The pastor will draw worshipers to him with music. Guitar and electric keyboard are common instruments used to transform the religious rite into a spectacle that attracts those who feel their faith may have become lost. When the preacher becomes well known, they can normally afford to appear on local television, some of the most famous even appear on national TV. Pentecostal churches even own and control a number of television and radio stations.
Evangelism, Media and Politics: Towards Total Power in Brazil?
There are enough Evangelical temples in Brazil to serve the entire population. All those who believe they cannot find help with their problems through social, economic or political voices, turn in despair to the supernatural, embodied by these new high-profile preachers. Even homosexuals, though repressed by many preachers, have their temples, or so-called “inclusive” churches.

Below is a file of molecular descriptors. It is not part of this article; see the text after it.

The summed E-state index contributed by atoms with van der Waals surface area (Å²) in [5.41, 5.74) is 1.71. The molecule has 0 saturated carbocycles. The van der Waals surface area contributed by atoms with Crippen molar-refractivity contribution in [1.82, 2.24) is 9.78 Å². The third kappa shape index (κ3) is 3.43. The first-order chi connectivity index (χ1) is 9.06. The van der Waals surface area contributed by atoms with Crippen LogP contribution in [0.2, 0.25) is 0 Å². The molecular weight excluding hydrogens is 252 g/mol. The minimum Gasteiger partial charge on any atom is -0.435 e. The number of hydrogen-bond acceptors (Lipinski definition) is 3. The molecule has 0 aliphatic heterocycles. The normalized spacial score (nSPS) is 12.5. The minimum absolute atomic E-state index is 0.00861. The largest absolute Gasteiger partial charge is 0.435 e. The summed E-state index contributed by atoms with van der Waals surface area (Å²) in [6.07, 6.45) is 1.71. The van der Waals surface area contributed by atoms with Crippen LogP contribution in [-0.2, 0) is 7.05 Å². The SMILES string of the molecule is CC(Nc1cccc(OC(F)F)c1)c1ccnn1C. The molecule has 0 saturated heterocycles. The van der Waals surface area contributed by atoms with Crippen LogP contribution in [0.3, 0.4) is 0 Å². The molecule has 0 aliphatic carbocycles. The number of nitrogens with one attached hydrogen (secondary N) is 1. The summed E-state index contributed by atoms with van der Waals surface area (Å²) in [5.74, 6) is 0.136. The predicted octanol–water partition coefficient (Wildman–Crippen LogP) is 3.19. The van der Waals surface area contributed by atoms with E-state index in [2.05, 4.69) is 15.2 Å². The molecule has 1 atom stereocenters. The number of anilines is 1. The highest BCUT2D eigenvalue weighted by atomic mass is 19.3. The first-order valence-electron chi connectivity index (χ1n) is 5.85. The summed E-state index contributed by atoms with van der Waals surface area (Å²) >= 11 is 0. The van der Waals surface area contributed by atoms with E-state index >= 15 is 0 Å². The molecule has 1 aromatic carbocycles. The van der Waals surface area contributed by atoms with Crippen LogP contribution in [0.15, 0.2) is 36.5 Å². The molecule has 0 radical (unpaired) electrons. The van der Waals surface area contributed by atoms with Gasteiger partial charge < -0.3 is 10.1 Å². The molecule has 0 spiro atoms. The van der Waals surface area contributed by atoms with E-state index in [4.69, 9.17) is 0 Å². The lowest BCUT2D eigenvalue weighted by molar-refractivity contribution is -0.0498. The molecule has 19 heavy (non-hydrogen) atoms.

Thanks to their television programs, the influence of tele-evangelists goes beyond religion: some of them sit in the Chamber of Deputies. In 2014, there were 80 evangelical representatives elected to parliament! They are of course, elected by people who feel close to them and who prefer a candidate from their own ranks, even if they bring to power a relatively incompetent politician. In the Brazilian municipal elections of 2016, Marcelo Freixo, an Evangelist candidate won the coveted seat in the city hall of Rio de Janeiro. Some critics of this trend of ever-increasing evangelist power are suggesting that we may see an evangelist president elected president of the republic of Brazil. Pastor, MP, influential businessman – and controversial celebrity, Marco Feliciano believes that “in ten years, it will be impossible to do politics in Brazil without allying with the evangelicals.”